Establishing a high level of trust within the coaching relationship is one of the key success factors. In the book, the authors insist that trust is created, that it is a dynamic element, which implies personal commitment. They argue that trust is first and foremost a problem of commitment and maintaining one's commitments, that it is not a problem of trust but rather an inability to maintain one's commitments at the heart of a relationship that is by nature dynamic.
In this book, the authors point out that emotional intelligence is a set of emotional and social skills. It is our ability to objectively assess our strengths, as well as to be open to examining and questioning our limitations, mistaken assumptions, unrecognized biases, and myopic or self-destructive beliefs. Emotional intelligence also encompasses our ability to read the political and social environment; to understand what others want and need, their strengths and weaknesses; to avoid being overwhelmed by stress; and to be engaging and the kind of person others want to be with.
Noting that the complexity of the world is growing exponentially, the author, Honorary Professor at MIT, proposes a relational vision of leadership. Leadership would first and foremost be a process of learning, sharing and managing new and better tasks in the dynamic interpersonal and group processes that increasingly characterize today's organizations. According to the author, leadership is always a relationship that develops particularly effectively within a culture that values openness and trust.
In this book, the author proposes a method for creating the conditions for individual and collective reflection. This method is based on the following 10 principles: respectful listening, incisive questioning, an egalitarian process, recognition of each person's qualities, deceleration, a collaborative approach, permission to express emotions in order to restore reflection, and so on.
Coming from the world of professional sport coaching, Timothy Gallwey transposes in this book his coaching method to the business world. His method is based on the following three axes:
1. Awareness: Developing one's level of awareness allows one to know the current situation, the starting point, with clarity.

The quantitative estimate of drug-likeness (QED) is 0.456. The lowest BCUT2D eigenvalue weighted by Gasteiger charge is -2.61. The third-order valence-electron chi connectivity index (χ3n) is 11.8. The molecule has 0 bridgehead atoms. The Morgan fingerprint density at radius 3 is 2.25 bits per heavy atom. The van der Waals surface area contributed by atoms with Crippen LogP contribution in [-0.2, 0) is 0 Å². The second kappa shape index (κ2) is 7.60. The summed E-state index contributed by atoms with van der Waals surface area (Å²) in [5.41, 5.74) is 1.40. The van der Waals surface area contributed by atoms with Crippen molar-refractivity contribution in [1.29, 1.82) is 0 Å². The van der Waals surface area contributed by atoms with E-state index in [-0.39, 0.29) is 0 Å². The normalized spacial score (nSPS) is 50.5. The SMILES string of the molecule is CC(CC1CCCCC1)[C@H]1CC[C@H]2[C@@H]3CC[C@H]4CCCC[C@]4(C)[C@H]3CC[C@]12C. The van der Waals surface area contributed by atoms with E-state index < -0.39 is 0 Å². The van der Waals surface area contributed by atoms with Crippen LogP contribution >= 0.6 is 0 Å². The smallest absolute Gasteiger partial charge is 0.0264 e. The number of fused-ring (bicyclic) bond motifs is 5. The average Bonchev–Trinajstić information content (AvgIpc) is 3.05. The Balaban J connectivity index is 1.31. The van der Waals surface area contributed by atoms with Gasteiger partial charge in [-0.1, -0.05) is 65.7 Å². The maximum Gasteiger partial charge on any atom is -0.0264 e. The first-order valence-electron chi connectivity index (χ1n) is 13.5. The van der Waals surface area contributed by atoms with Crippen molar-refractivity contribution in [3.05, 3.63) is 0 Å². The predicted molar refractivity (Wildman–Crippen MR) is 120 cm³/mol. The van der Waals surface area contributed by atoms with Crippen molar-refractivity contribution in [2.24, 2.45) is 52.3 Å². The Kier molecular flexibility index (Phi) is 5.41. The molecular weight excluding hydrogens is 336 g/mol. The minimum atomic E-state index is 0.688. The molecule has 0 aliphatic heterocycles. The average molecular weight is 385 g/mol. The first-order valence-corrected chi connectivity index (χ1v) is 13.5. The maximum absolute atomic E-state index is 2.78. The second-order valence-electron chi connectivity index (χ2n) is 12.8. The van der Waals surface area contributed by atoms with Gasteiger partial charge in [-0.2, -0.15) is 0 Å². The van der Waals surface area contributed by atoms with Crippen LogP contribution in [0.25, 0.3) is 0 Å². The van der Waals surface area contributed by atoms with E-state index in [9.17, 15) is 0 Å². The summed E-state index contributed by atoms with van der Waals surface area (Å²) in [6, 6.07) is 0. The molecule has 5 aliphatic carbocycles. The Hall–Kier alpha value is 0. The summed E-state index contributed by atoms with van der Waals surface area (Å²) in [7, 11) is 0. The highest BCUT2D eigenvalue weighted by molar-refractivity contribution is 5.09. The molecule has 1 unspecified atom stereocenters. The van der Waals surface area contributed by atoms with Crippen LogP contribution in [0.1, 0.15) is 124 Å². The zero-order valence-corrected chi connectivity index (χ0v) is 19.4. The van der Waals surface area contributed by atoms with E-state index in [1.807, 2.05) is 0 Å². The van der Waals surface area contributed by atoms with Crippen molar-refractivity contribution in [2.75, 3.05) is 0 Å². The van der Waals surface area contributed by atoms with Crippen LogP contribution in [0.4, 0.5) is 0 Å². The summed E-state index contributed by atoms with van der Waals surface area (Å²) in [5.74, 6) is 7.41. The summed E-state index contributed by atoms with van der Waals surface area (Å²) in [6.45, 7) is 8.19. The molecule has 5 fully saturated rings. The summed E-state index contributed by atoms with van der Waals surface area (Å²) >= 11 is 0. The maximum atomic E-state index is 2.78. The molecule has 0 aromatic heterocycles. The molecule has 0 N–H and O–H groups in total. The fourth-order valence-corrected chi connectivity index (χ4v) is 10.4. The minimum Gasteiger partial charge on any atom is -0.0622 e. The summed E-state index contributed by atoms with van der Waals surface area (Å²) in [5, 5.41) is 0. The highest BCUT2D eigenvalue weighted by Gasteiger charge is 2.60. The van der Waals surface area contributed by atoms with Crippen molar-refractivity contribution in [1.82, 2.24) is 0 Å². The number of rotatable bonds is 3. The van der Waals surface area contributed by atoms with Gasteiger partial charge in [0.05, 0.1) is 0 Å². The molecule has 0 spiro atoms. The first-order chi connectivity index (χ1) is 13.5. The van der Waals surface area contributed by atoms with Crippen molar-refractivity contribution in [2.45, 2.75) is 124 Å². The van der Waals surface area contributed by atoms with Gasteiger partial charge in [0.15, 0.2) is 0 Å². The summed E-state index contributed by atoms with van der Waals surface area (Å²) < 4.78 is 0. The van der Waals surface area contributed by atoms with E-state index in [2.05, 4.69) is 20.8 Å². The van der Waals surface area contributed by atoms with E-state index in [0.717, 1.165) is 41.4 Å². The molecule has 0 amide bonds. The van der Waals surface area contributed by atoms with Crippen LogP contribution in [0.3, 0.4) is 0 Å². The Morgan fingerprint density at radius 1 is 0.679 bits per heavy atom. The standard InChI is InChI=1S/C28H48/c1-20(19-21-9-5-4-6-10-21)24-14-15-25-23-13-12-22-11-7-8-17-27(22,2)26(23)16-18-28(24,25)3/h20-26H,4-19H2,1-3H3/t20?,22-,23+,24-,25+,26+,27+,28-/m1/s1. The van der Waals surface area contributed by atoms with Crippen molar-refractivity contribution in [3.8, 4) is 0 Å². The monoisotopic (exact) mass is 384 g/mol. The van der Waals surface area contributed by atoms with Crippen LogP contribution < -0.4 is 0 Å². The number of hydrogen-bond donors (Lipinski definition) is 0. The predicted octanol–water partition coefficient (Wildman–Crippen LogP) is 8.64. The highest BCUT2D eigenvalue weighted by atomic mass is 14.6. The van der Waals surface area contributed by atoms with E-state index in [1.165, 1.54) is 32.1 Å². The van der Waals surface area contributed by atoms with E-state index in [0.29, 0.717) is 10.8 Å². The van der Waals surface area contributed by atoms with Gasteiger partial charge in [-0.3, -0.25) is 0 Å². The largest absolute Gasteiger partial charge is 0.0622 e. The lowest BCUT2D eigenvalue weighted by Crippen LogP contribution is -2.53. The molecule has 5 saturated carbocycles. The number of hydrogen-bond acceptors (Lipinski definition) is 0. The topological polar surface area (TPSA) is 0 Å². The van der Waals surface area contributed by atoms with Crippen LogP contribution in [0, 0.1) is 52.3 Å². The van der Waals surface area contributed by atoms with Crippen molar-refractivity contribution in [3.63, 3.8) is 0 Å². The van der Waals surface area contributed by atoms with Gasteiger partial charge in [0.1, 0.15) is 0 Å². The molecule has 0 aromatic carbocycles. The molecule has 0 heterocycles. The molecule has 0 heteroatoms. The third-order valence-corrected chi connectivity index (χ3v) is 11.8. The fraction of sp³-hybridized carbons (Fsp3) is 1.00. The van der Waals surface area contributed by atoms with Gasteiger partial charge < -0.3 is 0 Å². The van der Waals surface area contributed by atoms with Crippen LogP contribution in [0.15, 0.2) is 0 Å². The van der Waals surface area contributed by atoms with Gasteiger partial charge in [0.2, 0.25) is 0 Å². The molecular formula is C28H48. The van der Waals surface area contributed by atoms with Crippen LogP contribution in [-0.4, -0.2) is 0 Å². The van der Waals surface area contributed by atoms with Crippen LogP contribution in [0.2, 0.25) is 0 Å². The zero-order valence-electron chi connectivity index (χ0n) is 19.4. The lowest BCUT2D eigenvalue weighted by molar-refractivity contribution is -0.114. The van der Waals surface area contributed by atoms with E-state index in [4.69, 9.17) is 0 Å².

2. Choice: Choosing allows you to commit to a desired direction for the future.
3. Trust: Trust in one's own resources makes it possible to commit oneself.
In this book, the author, an honorary professor at INSEAD, argues that successful leadership requires behaviour that is very different from the conventional leadership tradition. It requires leaders who speak to the collective imagination, who co-opt them to participate in the business trip; leaders who are able to motivate people to become fully engaged and to make that extra effort. It's about understanding the behaviour of individuals and organizations, building relationships, creating commitment, and adapting behaviour to lead in a creative and motivating way.
The author, Sir John Whitmore, often considered one of the fathers of modern coaching, details his GROW coaching model. According to the author, coaching is more than a skill or technique for individual and collective development. Integrated into the process of communication and relationship building, coaching offers practical and common sense approaches to developing people and services, and is a powerful way to unleash potential and create high performance. Most importantly, it puts people at the top of the agenda, in action and not just in words, and is an essential leadership style for the high-performing culture of the future.
In this book, the author, an honorary professor at INSEAD, reminds us that life in an organization is above all a social adventure, and that leadership is a team game. Like hedgehogs, it is a matter of finding the right distance or proximity with the other elements of the organization in order to achieve a high level of performance. Too much proximity and too much distance will often alter the quality of relationships within a team. Allowing everyone to find the right measure is one of the roles of the team leader.
In this book, the author, a professor at the London Business School, puts forward the idea that it is better to test an idea by acting than to get lost in a long introspection. Acting and learning by doing increases what the author calls the external view - the valuable external perspective that is gained through direct experience and experimentation. As opposed to insight, external vision helps to change the way we think as leaders.
The author explains why it is not only our abiliti